Yes, of course I meant that, sorry.
I still don't understand. So if my projectile has low momentum and the spatial resolution is low, the particle doesn't look point-like but like a disc and I have to fold the potential with this disk? If I increase the momentum, the particle will approach...
Dear PF,
although I've gone through many particle phyics lectures and textbooks, I still have problems with wrap my mind around the whole scattering theory and cross section topics.
1. Is there a deep reason why cross sections for charged, point-like particles decrease with the center-of-mass...
Thanks but I solved question 4 now. The energy nonconservation is just due to an approximation of a square root, to be able to compute the answer but it has nothing to do with the parton branching as such. Quigg helped me here.
I think it is not a specific DIS question. The energy nonconservation should imho be a trick but that's exactly my problem, why this trick is allowed. The problem is that I had to ask the prof so much things that I couldn't ask everything and his notes are not selfexplaining.
He called the...
Hi @ all,
during tmy exam preparation I stumbled upon some facts that I couldn't explain to myself.
1. Strong coupling constant g_s is universal -> colour charge is quantised
2. The MS_bar quark mass \bar{m} = m_0 + \delta \bar{m} can be given as a function of the quark pole mass m =...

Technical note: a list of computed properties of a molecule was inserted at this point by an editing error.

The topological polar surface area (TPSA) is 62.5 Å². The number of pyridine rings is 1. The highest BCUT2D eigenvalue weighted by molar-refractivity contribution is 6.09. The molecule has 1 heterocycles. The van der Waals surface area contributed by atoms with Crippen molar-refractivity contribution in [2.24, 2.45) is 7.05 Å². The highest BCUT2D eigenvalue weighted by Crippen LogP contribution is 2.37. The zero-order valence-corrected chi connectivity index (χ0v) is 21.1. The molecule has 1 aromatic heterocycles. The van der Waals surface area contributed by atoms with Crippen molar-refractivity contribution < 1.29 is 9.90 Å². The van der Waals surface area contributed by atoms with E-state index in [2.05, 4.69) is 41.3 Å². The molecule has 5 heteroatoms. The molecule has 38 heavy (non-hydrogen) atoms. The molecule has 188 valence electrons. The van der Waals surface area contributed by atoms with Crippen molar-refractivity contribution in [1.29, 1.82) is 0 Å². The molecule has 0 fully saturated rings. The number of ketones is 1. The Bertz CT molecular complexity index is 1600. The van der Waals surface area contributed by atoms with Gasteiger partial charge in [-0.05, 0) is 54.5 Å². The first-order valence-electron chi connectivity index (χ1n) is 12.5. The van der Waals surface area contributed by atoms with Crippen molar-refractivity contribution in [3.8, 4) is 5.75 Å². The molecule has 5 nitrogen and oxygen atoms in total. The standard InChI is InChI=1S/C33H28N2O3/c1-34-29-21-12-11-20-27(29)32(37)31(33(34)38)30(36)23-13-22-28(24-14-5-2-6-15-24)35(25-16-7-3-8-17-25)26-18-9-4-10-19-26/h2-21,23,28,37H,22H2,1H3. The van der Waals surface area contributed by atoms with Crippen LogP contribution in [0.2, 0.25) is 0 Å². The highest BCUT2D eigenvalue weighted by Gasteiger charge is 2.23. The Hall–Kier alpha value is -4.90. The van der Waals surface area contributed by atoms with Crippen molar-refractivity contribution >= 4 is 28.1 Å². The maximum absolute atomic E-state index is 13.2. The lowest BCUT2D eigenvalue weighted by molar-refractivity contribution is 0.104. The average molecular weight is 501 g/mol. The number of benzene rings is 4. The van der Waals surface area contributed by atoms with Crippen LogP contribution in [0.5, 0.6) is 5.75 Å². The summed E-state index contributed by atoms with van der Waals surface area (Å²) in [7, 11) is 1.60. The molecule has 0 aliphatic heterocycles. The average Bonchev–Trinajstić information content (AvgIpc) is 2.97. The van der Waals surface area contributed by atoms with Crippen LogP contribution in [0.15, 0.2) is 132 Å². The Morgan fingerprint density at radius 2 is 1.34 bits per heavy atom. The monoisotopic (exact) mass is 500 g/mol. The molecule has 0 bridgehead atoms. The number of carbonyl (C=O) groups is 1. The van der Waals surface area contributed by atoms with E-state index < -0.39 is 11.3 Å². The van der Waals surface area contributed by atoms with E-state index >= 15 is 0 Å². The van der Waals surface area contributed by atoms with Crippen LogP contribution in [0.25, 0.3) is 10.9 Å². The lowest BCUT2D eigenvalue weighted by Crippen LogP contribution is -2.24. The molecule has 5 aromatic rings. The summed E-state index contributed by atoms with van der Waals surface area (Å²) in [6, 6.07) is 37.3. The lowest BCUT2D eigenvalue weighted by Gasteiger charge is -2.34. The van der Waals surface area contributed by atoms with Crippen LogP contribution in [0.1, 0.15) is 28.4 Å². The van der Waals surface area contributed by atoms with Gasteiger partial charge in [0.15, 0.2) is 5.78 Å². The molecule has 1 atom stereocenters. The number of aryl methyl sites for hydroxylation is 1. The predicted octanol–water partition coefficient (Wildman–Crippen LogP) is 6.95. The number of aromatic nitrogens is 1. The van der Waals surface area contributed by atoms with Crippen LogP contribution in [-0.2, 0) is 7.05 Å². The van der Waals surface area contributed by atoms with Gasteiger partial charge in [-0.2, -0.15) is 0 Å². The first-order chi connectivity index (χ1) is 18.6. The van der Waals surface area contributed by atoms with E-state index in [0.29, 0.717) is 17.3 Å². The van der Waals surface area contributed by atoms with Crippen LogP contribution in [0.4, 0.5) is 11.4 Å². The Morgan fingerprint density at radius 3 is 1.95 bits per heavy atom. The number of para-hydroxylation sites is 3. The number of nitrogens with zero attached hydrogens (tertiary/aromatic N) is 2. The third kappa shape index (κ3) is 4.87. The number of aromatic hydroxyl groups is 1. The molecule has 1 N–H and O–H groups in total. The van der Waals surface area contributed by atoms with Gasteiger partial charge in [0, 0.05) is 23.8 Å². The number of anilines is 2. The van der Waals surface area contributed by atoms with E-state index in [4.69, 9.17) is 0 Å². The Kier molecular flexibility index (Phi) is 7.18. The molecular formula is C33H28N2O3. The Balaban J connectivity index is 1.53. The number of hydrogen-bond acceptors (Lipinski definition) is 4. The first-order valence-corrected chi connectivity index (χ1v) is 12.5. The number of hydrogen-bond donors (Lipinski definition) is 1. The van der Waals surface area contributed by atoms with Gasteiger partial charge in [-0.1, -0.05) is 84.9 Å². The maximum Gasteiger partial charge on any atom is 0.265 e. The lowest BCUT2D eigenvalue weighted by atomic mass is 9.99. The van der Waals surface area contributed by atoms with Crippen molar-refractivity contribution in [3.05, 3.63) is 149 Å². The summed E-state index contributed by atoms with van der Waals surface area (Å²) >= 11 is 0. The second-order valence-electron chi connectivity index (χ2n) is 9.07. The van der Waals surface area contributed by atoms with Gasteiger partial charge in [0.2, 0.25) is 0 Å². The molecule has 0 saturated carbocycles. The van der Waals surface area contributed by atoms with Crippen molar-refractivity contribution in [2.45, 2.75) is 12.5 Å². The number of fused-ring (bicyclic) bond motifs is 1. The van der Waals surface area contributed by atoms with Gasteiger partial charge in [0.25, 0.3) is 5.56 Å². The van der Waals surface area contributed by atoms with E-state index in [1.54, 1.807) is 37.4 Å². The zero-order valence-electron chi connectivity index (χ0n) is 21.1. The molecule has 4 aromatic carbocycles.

H_D = \vec{\alpha} \cdot \vec{p} c + \beta mc^2 is the Dirac Hamiltonian. The original Dirac equation looks like the Schrödinger equation but it contains the Dirac Hamiltonian instead of the Schrödinger Hamiltonian:
H_D \Psi(\vec{x},t) = i \hbar \partial_t \Psi(\vec{x},t)
Using a special...
The Hamiltonian is not a vector but an operator on a Hilbert space which we can write as a matrix.
Commutators like [\vec{x}, H] = ... are shortcuts for [x_i, H] = ..., \quad i \in {1,2,3}.
Note that x_i is also an operator on a Hilbert space. Thus a commutator [A,B] = C is also a...
I was tought that if you expand the square root in E = (p^2 + m^2)^{1/2} and rewrite the operators in position space, then we have one time differentiation on the left but a polynomial of space differentiations on the right hence this equation cannot be Lorentz covariant.
One should also point out that the charged weak current interaction (W-boson) just couples to particles in the left-handed chirality eigenstate whereas the neutral weak current interaction (Z-boson) couples to both chirality eigenstates but in general with different strength, depending on the...
If I'm right, your point is that an external field interaction can alter the chirality of a particle. On the other hand, you say that the spin gets flipped. But since an electron is massive, it can be in both helicity states so if its spin flips, its helicity gets changed but the chirality does...